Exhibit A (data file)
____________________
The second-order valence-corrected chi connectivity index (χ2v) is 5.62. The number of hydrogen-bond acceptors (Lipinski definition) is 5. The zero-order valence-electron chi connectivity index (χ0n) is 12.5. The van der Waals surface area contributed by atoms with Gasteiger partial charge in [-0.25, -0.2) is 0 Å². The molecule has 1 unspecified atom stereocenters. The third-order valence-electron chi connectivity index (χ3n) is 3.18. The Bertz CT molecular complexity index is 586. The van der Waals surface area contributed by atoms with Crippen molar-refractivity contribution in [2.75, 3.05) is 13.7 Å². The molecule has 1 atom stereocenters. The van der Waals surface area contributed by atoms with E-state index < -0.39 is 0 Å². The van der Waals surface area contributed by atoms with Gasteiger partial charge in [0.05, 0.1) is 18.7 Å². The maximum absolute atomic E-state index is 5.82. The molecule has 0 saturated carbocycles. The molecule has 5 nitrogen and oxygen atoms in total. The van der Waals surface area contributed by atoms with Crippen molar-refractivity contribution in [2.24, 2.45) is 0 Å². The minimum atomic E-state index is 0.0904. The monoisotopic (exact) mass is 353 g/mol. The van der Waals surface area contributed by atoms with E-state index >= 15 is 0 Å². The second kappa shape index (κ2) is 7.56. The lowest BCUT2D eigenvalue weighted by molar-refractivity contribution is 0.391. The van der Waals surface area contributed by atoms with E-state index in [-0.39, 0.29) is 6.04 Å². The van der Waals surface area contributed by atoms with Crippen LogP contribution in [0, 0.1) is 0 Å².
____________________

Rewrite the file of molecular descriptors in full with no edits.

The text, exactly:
The second-order valence-corrected chi connectivity index (χ2v) is 5.62. The number of hydrogen-bond acceptors (Lipinski definition) is 5. The zero-order valence-electron chi connectivity index (χ0n) is 12.5. The van der Waals surface area contributed by atoms with Gasteiger partial charge in [-0.25, -0.2) is 0 Å². The molecule has 1 unspecified atom stereocenters. The third-order valence-electron chi connectivity index (χ3n) is 3.18. The Bertz CT molecular complexity index is 586. The van der Waals surface area contributed by atoms with Crippen molar-refractivity contribution in [2.75, 3.05) is 13.7 Å². The molecule has 1 atom stereocenters. The van der Waals surface area contributed by atoms with E-state index < -0.39 is 0 Å². The van der Waals surface area contributed by atoms with Gasteiger partial charge in [0.05, 0.1) is 18.7 Å². The maximum absolute atomic E-state index is 5.82. The molecule has 0 saturated carbocycles. The molecule has 5 nitrogen and oxygen atoms in total. The van der Waals surface area contributed by atoms with Crippen molar-refractivity contribution in [2.24, 2.45) is 0 Å². The minimum atomic E-state index is 0.0904. The monoisotopic (exact) mass is 353 g/mol. The van der Waals surface area contributed by atoms with E-state index >= 15 is 0 Å². The second kappa shape index (κ2) is 7.56. The lowest BCUT2D eigenvalue weighted by molar-refractivity contribution is 0.391. The van der Waals surface area contributed by atoms with E-state index in [-0.39, 0.29) is 6.04 Å². The van der Waals surface area contributed by atoms with Crippen LogP contribution in [0, 0.1) is 0 Å².